True, the choices you make in Bandersnatch could identify you as a Thompson Twins or a ‘Now That’s What I Call Music’ fan (that’s one of the choices you get to make). Some would argue that this doesn’t matter all that much. However, the paranoid may worry that future shows – and Netflix is planning more – could get you to reveal more about yourself.

While it’s possible that third-party network providers could slurp your SSL packets to work out your choices and use them to try to infer things about you, it’s more likely that Netflix itself would use this data to understand the choices its audiences make at an aggregate level – and of course it doesn’t need to snoop on its own data.

This could enable its production partners to factor that feedback into their writing. Are more people choosing confrontational or peaceful paths? What percentage of its audience choose the romantic ending rather than the sad one?

The best comment on the whole affair comes from one Register reader in the comment section:

Maybe Charlie Brooker should write an episode of Black Mirror about how someone’s Bandersnatch choices turned them into a social pariah.

What do you think? Are you worried about Netflix – or anyone else – monitoring your interactive TV choices?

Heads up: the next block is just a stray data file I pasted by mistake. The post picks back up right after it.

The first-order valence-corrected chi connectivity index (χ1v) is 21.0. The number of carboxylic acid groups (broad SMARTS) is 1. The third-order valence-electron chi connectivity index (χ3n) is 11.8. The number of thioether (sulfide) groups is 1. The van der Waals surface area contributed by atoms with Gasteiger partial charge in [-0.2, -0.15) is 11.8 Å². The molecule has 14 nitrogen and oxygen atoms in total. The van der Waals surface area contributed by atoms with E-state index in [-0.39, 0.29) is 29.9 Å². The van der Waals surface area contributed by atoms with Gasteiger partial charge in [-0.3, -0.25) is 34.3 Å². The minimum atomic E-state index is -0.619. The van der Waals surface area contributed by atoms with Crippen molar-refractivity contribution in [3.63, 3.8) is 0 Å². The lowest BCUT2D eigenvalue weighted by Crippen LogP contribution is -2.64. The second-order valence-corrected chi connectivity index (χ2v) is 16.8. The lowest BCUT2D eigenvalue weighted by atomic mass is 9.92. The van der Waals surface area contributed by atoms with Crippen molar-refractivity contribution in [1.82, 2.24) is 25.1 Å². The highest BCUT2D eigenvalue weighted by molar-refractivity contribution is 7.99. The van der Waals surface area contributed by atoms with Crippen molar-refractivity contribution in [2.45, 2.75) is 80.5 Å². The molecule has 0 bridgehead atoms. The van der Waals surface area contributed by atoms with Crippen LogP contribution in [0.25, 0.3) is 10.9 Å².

SSL? Aren’t they using TLS? And doesn’t TLS v1.3 help with this? Yes, it’s relatively new, but Netflix should have the budget to jump on it and nail this.


The paper (which is, ah, kind of perfunctory – perhaps it was a brief class project) refers to “SSL”. I assume that the authors used SSL in a very generic way – just as we still call the famous TLS library “OpenSSL”, or talk about “taping” shows or “dialling” phones).

So let’s assume some flavour of TLS was used. The point is that the authors claim (though the paper is based on a very small sample) that the timing and packet sizes tend to give your choices away. That’s it. Netflix can increase the disguise and obfuscation in all of this easily enough, though to avoid default choices standing out – that’s where the viewer doesn’t respond at all for 10 seconds – would reduce the interactivity of the viewing experience for viewers who reply quickly, because the system would have to wait for the full timeout period every time to keep the time-to-choose delay constant.


Could an easy fix for netflix would be to just insert a random sized buffer into the json payload?


There’s also the issue of timing – you have to make sure that a snooper can’t distinguish between “user pressed a button to make a choice” and “timed out, so choosing defaults”.

Presumably there’s also going to be an issue with how long each chosen segment lasts – if the film segment that plays when you elect to pay the bribe takes 2’45” but the segment that plays when you turn and run away takes 3’16” then that is leaking information about your choice, too.


Isn’t an easier answer just to ensure the file-sizes are the same? As it is, each decision is a two choice question, so it seems weird that decisions aren’t just being stored as “1 or 0” or another binary representation?